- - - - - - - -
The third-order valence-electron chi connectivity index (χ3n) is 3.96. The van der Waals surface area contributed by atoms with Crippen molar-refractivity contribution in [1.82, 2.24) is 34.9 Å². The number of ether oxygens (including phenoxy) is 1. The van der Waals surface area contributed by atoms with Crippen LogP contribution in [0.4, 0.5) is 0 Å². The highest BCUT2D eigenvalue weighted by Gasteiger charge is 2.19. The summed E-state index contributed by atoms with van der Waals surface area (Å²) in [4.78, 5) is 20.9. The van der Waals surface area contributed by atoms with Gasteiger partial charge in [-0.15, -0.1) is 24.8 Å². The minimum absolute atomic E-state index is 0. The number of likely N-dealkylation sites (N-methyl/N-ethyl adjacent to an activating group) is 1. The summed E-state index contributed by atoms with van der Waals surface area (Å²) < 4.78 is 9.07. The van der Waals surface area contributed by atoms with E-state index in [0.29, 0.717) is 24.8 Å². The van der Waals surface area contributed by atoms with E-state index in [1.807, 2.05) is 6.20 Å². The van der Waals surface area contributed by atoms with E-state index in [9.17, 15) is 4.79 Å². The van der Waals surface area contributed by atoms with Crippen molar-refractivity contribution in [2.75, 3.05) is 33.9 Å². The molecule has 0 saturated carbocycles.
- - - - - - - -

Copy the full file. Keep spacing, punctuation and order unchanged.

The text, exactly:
The third-order valence-electron chi connectivity index (χ3n) is 3.96. The van der Waals surface area contributed by atoms with Crippen molar-refractivity contribution in [1.82, 2.24) is 34.9 Å². The number of ether oxygens (including phenoxy) is 1. The van der Waals surface area contributed by atoms with Crippen LogP contribution in [0.4, 0.5) is 0 Å². The highest BCUT2D eigenvalue weighted by Gasteiger charge is 2.19. The summed E-state index contributed by atoms with van der Waals surface area (Å²) in [4.78, 5) is 20.9. The van der Waals surface area contributed by atoms with Gasteiger partial charge in [-0.15, -0.1) is 24.8 Å². The minimum absolute atomic E-state index is 0. The number of likely N-dealkylation sites (N-methyl/N-ethyl adjacent to an activating group) is 1. The summed E-state index contributed by atoms with van der Waals surface area (Å²) < 4.78 is 9.07. The van der Waals surface area contributed by atoms with E-state index in [0.29, 0.717) is 24.8 Å². The van der Waals surface area contributed by atoms with E-state index in [1.807, 2.05) is 6.20 Å². The van der Waals surface area contributed by atoms with E-state index in [9.17, 15) is 4.79 Å². The van der Waals surface area contributed by atoms with Crippen molar-refractivity contribution in [2.75, 3.05) is 33.9 Å². The molecule has 0 saturated carbocycles.